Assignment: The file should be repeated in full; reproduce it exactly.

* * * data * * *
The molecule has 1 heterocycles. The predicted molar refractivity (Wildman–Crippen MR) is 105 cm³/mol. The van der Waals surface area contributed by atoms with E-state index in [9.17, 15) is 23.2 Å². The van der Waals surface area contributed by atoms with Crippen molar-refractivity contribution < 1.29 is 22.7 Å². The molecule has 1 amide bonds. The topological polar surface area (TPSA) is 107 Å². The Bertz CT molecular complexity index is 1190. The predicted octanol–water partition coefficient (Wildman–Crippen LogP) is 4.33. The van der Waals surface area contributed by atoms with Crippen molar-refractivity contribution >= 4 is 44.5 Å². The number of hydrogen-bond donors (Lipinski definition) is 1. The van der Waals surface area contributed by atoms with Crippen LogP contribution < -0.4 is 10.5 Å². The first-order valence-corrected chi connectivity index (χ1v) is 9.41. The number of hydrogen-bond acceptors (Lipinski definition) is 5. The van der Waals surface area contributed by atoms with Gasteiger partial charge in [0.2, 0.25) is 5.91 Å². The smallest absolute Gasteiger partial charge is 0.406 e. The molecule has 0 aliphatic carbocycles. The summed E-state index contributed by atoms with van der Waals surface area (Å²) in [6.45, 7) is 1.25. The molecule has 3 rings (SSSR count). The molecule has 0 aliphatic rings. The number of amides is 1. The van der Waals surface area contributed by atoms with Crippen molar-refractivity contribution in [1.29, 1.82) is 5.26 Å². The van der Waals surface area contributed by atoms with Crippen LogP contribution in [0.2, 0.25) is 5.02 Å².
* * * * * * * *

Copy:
The molecule has 1 heterocycles. The predicted molar refractivity (Wildman–Crippen MR) is 105 cm³/mol. The van der Waals surface area contributed by atoms with E-state index in [9.17, 15) is 23.2 Å². The van der Waals surface area contributed by atoms with Crippen molar-refractivity contribution < 1.29 is 22.7 Å². The molecule has 1 amide bonds. The topological polar surface area (TPSA) is 107 Å². The Bertz CT molecular complexity index is 1190. The predicted octanol–water partition coefficient (Wildman–Crippen LogP) is 4.33. The van der Waals surface area contributed by atoms with Crippen molar-refractivity contribution >= 4 is 44.5 Å². The number of hydrogen-bond donors (Lipinski definition) is 1. The van der Waals surface area contributed by atoms with Crippen LogP contribution < -0.4 is 10.5 Å². The first-order valence-corrected chi connectivity index (χ1v) is 9.41. The number of hydrogen-bond acceptors (Lipinski definition) is 5. The van der Waals surface area contributed by atoms with Gasteiger partial charge in [0.2, 0.25) is 5.91 Å². The smallest absolute Gasteiger partial charge is 0.406 e. The molecule has 0 aliphatic carbocycles. The summed E-state index contributed by atoms with van der Waals surface area (Å²) in [6.45, 7) is 1.25. The molecule has 3 rings (SSSR count). The molecule has 0 aliphatic rings. The number of amides is 1. The van der Waals surface area contributed by atoms with Crippen molar-refractivity contribution in [1.29, 1.82) is 5.26 Å². The van der Waals surface area contributed by atoms with Crippen LogP contribution in [0.2, 0.25) is 5.02 Å².